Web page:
“It’s not easy, nothing worth doing is easy. And I think one of the nicest things women can do for other women is to be honest that you might look like you’ve put it all together, but your house is actually dirty. and you’ve probably got too much dry shampoo in your hair, and it’s probably time to get out the dry cleaning and all that stuff …

“No one is perfect and we are all in the works. But I think if we let go of the facade of perfection and are a little more realistic about it, it would be easier for other women who are starting to see that their goals are quite achievable and a political contribution to them. women who wanting one is quite achievable.

“You have to work hard and that’s true of anything worth doing, but it’s totally within reach.”

Women contribute to the “overall level of professionalism”

Speaking to The Adviser after the interview, HomeSec CEO Mr Stone said he was determined to stand up for women in finance.

Mr Stone said: “As a lender I have seen firsthand the big job this is due to the growing number of professional women in the financial sector.

“The growing presence of women in finance has seen the overall level of professionalism increase across the industry.

“Plus, I don’t hide the fact that it never ceases to amaze me how super organized and focused our female counterparts are.”

The CEO of HomeSec Business Finance added that the interview was one of many conversations and meetings he has had with members of the Morrison government to represent and showcase the work of the mortgage community and brokers.

Mr. Stone told The Adviser: “Since joining the industry in 2004, I have met and befriended so many fantastic, hardworking and honest brokers. When the findings of the Royal Banking Commission were issued [in 2019], my heart sank for those men and women who worked so hard to build their brokerage business, only to see their livelihoods shattered.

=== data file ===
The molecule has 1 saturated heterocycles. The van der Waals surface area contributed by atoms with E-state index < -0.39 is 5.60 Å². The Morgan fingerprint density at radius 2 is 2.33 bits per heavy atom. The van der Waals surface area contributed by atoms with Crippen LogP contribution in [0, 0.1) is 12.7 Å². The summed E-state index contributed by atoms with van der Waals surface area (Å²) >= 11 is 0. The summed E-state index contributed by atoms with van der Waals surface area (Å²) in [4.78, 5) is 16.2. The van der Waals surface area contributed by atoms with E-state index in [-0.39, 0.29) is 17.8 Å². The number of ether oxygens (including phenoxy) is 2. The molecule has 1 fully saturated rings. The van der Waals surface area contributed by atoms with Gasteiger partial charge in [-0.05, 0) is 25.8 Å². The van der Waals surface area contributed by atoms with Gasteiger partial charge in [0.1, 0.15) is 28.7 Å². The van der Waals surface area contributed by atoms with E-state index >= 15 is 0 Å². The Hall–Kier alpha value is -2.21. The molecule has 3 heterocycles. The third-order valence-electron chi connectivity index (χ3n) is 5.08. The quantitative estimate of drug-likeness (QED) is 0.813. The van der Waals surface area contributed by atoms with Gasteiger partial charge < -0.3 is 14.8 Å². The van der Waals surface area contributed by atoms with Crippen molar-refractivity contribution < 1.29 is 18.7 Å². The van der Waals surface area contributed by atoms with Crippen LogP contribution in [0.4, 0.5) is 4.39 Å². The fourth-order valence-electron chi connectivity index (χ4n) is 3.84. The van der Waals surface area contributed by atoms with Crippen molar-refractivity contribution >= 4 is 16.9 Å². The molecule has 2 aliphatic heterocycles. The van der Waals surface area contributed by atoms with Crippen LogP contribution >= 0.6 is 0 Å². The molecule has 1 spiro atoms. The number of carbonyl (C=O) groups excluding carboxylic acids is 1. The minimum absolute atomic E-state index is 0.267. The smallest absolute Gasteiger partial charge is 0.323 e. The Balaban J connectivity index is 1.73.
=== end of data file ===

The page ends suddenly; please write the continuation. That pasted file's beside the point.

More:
“It was only three months away from a federal election, so I immediately started talking with government MPs to really get across the unfair aspects of the royal commission,” he said, adding that he had also attended several public meetings with politicians to ask them “in front of a room full of voters, what they intend to do to safeguard these means of subsistence”.

You can watch the full interview Paul Stone conducted with Amanda Stoker and Education and Youth Minister Alan Tudge, below.

This interview was originally posted here.

You can discover more tips on how to raise the profile of women in finance through the new Women in Finance hub, which includes reviews, ideas, profiles and opinion pieces from some of the top women. Australian finance.

[Related: Finalists revealed for Women in Finance Awards 2021]

Deputy Minister for Women shares advice for women in finance

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Last updated: September 17, 2021

Posted: September 17, 2021

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Annie kane

Annie kane

Annie Kane is the editor-in-chief of The Adviser and Mortgage Business.

In addition to writing about the Australian brokerage industry, mortgage market, financial regulation, fintechs and the broader lending landscape – Annie is also the host of Elite Broker and In Focus podcasts and The Adviser Live webcasts. .